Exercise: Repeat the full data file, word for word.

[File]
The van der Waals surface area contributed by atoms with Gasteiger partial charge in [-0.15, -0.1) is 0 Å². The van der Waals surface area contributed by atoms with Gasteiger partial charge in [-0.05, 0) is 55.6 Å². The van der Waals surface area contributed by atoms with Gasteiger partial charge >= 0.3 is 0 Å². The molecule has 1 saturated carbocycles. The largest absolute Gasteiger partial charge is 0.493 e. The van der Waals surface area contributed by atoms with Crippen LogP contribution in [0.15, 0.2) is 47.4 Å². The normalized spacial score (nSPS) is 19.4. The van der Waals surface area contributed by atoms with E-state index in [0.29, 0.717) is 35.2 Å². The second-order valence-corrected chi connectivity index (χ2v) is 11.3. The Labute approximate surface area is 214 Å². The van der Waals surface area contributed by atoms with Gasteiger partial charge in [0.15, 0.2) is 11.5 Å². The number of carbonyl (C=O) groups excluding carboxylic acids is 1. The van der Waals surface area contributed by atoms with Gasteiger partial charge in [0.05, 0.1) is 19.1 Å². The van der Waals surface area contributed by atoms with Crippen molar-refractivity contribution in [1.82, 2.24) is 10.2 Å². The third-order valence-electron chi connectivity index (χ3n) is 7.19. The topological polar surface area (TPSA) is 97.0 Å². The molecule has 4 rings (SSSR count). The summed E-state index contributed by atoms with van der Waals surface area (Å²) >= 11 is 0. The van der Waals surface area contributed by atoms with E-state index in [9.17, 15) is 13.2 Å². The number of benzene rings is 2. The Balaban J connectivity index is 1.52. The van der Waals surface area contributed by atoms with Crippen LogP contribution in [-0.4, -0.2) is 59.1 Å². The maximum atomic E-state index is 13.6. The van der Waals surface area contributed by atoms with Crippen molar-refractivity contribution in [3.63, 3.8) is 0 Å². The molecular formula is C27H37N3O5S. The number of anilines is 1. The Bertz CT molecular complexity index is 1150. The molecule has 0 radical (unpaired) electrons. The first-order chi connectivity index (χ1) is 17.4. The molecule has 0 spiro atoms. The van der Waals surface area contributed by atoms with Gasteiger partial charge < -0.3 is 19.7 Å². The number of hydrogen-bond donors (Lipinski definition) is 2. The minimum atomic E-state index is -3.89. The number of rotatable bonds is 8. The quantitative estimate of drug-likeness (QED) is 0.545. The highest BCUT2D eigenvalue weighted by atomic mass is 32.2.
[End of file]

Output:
The van der Waals surface area contributed by atoms with Gasteiger partial charge in [-0.15, -0.1) is 0 Å². The van der Waals surface area contributed by atoms with Gasteiger partial charge in [-0.05, 0) is 55.6 Å². The van der Waals surface area contributed by atoms with Gasteiger partial charge >= 0.3 is 0 Å². The molecule has 1 saturated carbocycles. The largest absolute Gasteiger partial charge is 0.493 e. The van der Waals surface area contributed by atoms with Crippen LogP contribution in [0.15, 0.2) is 47.4 Å². The normalized spacial score (nSPS) is 19.4. The van der Waals surface area contributed by atoms with E-state index in [0.29, 0.717) is 35.2 Å². The second-order valence-corrected chi connectivity index (χ2v) is 11.3. The Labute approximate surface area is 214 Å². The van der Waals surface area contributed by atoms with Gasteiger partial charge in [0.15, 0.2) is 11.5 Å². The number of carbonyl (C=O) groups excluding carboxylic acids is 1. The van der Waals surface area contributed by atoms with Gasteiger partial charge in [0.05, 0.1) is 19.1 Å². The van der Waals surface area contributed by atoms with Crippen molar-refractivity contribution in [1.82, 2.24) is 10.2 Å². The third-order valence-electron chi connectivity index (χ3n) is 7.19. The topological polar surface area (TPSA) is 97.0 Å². The molecule has 4 rings (SSSR count). The summed E-state index contributed by atoms with van der Waals surface area (Å²) >= 11 is 0. The van der Waals surface area contributed by atoms with E-state index in [9.17, 15) is 13.2 Å². The number of benzene rings is 2. The Balaban J connectivity index is 1.52. The van der Waals surface area contributed by atoms with Crippen LogP contribution in [-0.4, -0.2) is 59.1 Å². The maximum atomic E-state index is 13.6. The van der Waals surface area contributed by atoms with Crippen molar-refractivity contribution in [3.63, 3.8) is 0 Å². The molecular formula is C27H37N3O5S. The number of anilines is 1. The Bertz CT molecular complexity index is 1150. The molecule has 0 radical (unpaired) electrons. The first-order chi connectivity index (χ1) is 17.4. The molecule has 0 spiro atoms. The van der Waals surface area contributed by atoms with Gasteiger partial charge < -0.3 is 19.7 Å². The number of hydrogen-bond donors (Lipinski definition) is 2. The minimum atomic E-state index is -3.89. The number of rotatable bonds is 8. The quantitative estimate of drug-likeness (QED) is 0.545. The highest BCUT2D eigenvalue weighted by atomic mass is 32.2.